The Interview (2015)

The InterviewDave Skylark (James Franco) and Aaron Rapaport (Seth Rogen) are a team, and together they have produced 1,000 episodes of the former’s talk show, Skylark Tonight. While Dave is content covering the latest celebrity scandals, however, Aaron dreams of breaking actual news. Therefore, when they learn that North Korean dictator Kim Jong-un (Randall Park) is a superfan of the show, they conspire to land one of the most important interviews in broadcast history. Naturally, their exploits do not go unnoticed by the CIA, and the pair are soon approached by Agent Lacy (Lizzy Caplan) who asks that they ‘take-out’ their interviewee while they’re there — using a time-delayed, Risin-laced transdermal strip and a firm handshake.

It is joked during Seth Rogen and Evan Goldberg’s new movie The Interview that Dave and Aaron’s televised encounter with Kim Jong-un is going to be the most important since ‘Frosty Nixon’, and that one day Ron Howard might make a movie out of it. It’s a good gag, but while said in jest it’s not as absurd as the duo make it sound — at least not anymore. Since it was filmed, The Interview has gone from innocent fun to international incident as North Korea has done everything in its power to block the film’s release — from hacking the studio responsible to threatening any cinemas planning to screen the movie. It was eventually released, but not before being temporarily pulled by Sony, and for a moment there it genuinely seemed as though audiences would never know what all of the fuss was about.

Some would have you believe that the answer is not a great deal; that had it not been for the controversy it courted The Interview would have already been long forgotten. The film has obviously benefitted from near-unprecedented publicity — trailed not as the comedy of the year but the film that almost ended freedom of speech as we know it, it has gone on to become Sony’s biggest digital release of all time, despite calls by some to boycott the studio — but nobody’s being lured in on an empty promise. It might not be to everyone’s tastes, but The Interview is not a movie that should be ignored. Not only is it Rogen and Goldberg’s best collaboration yet — Rogen and Franco too — but the most astute and accessible satirical action comedy since Team America: World Police, with which it shares a similar target, or perhaps even South Park: Bigger, Longer & Uncut.

Imagining Kim Jong-un as a closet Yankophile who loves nothing more than to sip margaritas and lip-sync to Katy Perry, the film is relentless in its ridicule of a man wrongly revered by many as a god. The story — which they conceived alongside screenwriter Dan Sterling — balances silliness with surprising smarts, and though irreverent the script is neither patronising or reductive; it deals in broad strokes but never truly crosses the line(s). Kim Jong-Un might be left smarting come film’s end but it’s unlikely that anyone else will suffer any real offence, something that immediately distinguishes The Interview from anything the cast and crew has produced under the Judd Apatow banner. If anything, The Interview is actually quite sweet-natured, even inviting the dictator himself (bravely portrayed by Park) to join in the fun. Hitler didn’t even get to speak in Inglourious Basterds.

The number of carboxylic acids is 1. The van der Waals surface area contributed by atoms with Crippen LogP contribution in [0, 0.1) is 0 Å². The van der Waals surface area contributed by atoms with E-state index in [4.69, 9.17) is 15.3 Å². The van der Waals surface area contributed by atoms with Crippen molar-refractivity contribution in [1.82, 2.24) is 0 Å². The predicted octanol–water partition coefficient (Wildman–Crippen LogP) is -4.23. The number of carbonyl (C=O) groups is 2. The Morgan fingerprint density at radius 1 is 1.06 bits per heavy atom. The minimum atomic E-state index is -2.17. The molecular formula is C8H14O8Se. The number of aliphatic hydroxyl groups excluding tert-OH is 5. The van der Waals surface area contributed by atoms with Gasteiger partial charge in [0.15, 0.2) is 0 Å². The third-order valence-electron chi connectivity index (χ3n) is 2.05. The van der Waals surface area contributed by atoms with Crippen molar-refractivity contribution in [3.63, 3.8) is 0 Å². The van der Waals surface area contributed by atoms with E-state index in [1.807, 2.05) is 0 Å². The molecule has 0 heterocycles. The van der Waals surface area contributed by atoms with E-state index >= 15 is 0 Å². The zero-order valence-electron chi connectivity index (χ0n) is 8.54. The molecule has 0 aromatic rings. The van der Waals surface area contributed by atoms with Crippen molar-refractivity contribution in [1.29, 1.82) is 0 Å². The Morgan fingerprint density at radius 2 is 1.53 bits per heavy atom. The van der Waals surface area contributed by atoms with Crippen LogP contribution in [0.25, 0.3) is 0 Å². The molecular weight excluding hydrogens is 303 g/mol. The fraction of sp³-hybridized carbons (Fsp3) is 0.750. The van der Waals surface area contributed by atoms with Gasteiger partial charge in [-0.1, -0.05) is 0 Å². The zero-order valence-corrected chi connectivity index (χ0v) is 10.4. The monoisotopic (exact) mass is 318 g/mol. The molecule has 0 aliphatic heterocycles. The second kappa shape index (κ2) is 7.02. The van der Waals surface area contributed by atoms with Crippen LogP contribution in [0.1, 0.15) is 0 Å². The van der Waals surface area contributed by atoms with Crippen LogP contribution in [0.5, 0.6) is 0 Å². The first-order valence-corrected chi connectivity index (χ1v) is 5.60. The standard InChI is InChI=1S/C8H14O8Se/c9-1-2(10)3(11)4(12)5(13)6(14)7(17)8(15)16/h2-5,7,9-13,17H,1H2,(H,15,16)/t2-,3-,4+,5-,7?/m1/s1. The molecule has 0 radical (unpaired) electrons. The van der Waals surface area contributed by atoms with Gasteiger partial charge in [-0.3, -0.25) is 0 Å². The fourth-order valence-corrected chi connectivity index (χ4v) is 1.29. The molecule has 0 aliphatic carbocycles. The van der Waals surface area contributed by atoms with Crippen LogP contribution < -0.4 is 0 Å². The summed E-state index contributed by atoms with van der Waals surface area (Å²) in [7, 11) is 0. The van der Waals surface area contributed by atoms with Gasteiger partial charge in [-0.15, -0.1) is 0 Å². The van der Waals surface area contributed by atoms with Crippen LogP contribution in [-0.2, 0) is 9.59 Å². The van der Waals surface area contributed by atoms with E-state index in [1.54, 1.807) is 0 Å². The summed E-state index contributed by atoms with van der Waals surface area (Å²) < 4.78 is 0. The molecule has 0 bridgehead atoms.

Franco and Rogen are on rare form as Dave and Aaron, the former breaking character as a pretentious, self-perpetuating polymath and the latter regaining levels of likeability unseen since 50/50. They’re each gifted with some truly stunning one-liners, but it’s their easy chemistry that really sells their scenes together — their onscreen bromance now so overt that they’ve all but dropped the b. Standout set-pieces include an early interview with Eminem, their hungover introduction to Agent Lacy and a run-in with a tiger in a clearing outside their residence in Pyongyang. These individual gags might seem silly and typically unsophisticated but they belie some pretty striking satire, including sideswipes at media manipulation and American foreign policy, not to mention nonsensical pop lyrics. The Interview is just full of surprises, from its surprisingly well-judged female characters (Caplan and Diana Bang are both great) to its surprisingly strong cinematography. This isn’t just a feature-length sketch but at least semi-serious cinema.

Obviously it’s hard to view The Interview without any preconceptions, whether inflating its importance or approaching it with undue cynicism, but it’s worth trying. It’s undeniably slack in places, but on the whole Rogen and Goldberg’s latest is a pleasure to behold. Preposterous and puerile, yes, but also political and stuff.





Bad Neighbours (2014)

Bad Neighbours

Mac Radner (Seth Rogen) and his wife Kelly (Rose Byrne) are looking to begin a new life as parents. Unfortunately, this means spending less time with best friends Jimmy Faldt (Ike Barinholtz) and Paula (Carla Gallo) in order to focus on the needs of their new-born daughter Stella. To begin with, Mac and Kelly aren’t particularly concerned when infamous fraternity Delta Psi move in next door, as they see themselves as cool parents still capable of having a good time, but when the antics of Teddy (Zac Efron), Pete (Dave Franco), Scoonie (Christopher Mintz-Plasse) and Assjuice (Craig Roberts) begin to threaten their suburban bliss they find themselves calling the police to complain. This breaks a pact they had made with Teddy, and soon it’s all-out war as the neighbours fight for their respective family homes.

There was a certain level of buzz around Bad Neighbours even before it opened to big box office and positive reviews in the US, facilitated by its strong cast and run of funny trailers. Here was a movie that borrowed from a number of different comedy sub-genres: its cast was sourced from films as diverse as Superbad, Bridesmaids and Submarine, it shared a director with Forgetting Sarah Marshall and Get Him To The Greek, and — in a welcome change from the usual sex comedies and spoof movies — was the first frat-comedy to come along since Monsters University. (Nobody saw 21 & Over, so it doesn’t count.) By the usually low standards of the comedy genre it felt almost fresh and original.